An example unbalanced dataset is given in Equation (8). A demonstration of the decomposition of the sums of squares for this dataset, and the preceding balanced dataset, is given in Table 2. These sums of squares were obtained using the decomposition in Equation (5). As it turns out, these sums of squares are those associated with tests for each effect as if it were the only effect in the model. For balanced data this is not problematic as the tests are orthogonal. For unbalanced data the lack of orthogonality means it is no longer sensible to consider an effect in isolation given that its sums of squares are no longer independent of the other terms. The only exception to this is the interaction term which, as will be demonstrated, never changes. It is therefore important to not blindly decompose the total sum of squares as would be done in the balanced case. Rather, the focus must be on sensible hypotheses, deriving the appropriate sum of squares and the corresponding estimable functions from there. Within the statistical literature there are 3 generally accepted approaches to deriving estimable functions in unbalanced ANOVA models, known as the Type I–III sums of squares. We note in passing that there is also a Type IV used for data with empty cells, however, given that no neuroimaging software accommodates empty cells we will not discuss them any further.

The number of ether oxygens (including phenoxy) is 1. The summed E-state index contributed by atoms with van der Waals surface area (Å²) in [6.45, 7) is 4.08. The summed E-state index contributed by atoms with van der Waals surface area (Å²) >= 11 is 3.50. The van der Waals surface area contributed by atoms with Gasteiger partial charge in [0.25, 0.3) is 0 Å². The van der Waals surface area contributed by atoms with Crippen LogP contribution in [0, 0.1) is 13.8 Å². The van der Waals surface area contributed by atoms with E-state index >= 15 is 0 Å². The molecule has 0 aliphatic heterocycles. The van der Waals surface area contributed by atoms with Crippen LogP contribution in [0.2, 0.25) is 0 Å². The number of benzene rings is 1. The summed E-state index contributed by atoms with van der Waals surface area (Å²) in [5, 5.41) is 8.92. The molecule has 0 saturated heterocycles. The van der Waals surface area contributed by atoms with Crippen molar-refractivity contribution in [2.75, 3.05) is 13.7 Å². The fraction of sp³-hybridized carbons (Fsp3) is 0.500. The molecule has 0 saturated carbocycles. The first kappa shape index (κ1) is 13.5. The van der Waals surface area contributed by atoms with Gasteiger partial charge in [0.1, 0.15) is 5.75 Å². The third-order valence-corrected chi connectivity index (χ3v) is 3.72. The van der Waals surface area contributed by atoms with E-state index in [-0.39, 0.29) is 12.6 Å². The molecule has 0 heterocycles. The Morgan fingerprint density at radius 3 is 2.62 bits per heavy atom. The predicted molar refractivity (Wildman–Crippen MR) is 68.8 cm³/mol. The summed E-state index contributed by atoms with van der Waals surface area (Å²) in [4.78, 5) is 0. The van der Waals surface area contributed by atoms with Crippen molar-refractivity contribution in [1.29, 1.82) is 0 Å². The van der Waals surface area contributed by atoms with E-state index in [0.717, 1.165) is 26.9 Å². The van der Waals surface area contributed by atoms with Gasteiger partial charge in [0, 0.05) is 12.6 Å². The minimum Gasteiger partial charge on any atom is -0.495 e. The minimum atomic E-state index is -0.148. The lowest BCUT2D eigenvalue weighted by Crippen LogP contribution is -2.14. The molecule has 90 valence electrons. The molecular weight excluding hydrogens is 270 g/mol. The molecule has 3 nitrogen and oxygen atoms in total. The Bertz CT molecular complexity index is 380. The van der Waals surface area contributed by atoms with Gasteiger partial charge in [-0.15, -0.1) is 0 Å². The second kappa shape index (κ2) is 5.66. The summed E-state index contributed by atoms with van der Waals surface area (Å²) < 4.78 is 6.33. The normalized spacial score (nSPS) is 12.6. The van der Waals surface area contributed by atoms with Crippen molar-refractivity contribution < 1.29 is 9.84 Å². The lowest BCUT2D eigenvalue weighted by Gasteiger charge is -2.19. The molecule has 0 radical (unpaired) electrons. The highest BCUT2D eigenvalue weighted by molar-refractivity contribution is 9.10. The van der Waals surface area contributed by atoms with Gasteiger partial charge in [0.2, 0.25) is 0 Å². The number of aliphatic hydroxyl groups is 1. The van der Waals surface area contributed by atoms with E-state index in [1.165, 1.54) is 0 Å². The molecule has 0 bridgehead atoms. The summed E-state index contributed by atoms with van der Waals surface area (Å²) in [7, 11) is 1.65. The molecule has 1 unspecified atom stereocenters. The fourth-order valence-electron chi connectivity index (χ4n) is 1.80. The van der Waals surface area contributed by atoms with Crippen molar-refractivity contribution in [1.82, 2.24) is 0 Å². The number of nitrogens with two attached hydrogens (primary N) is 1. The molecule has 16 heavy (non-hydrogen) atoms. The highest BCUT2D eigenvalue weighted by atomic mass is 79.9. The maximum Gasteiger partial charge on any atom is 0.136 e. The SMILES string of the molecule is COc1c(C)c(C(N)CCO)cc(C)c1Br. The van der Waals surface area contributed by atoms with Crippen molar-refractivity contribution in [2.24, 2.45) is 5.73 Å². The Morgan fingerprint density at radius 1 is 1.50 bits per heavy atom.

**Table 2. Example of the sums of squares derived from the traditional decomposition of the total into the constituent effects for the balanced and unbalanced data**.

### 3.1. Type I Sums of Squares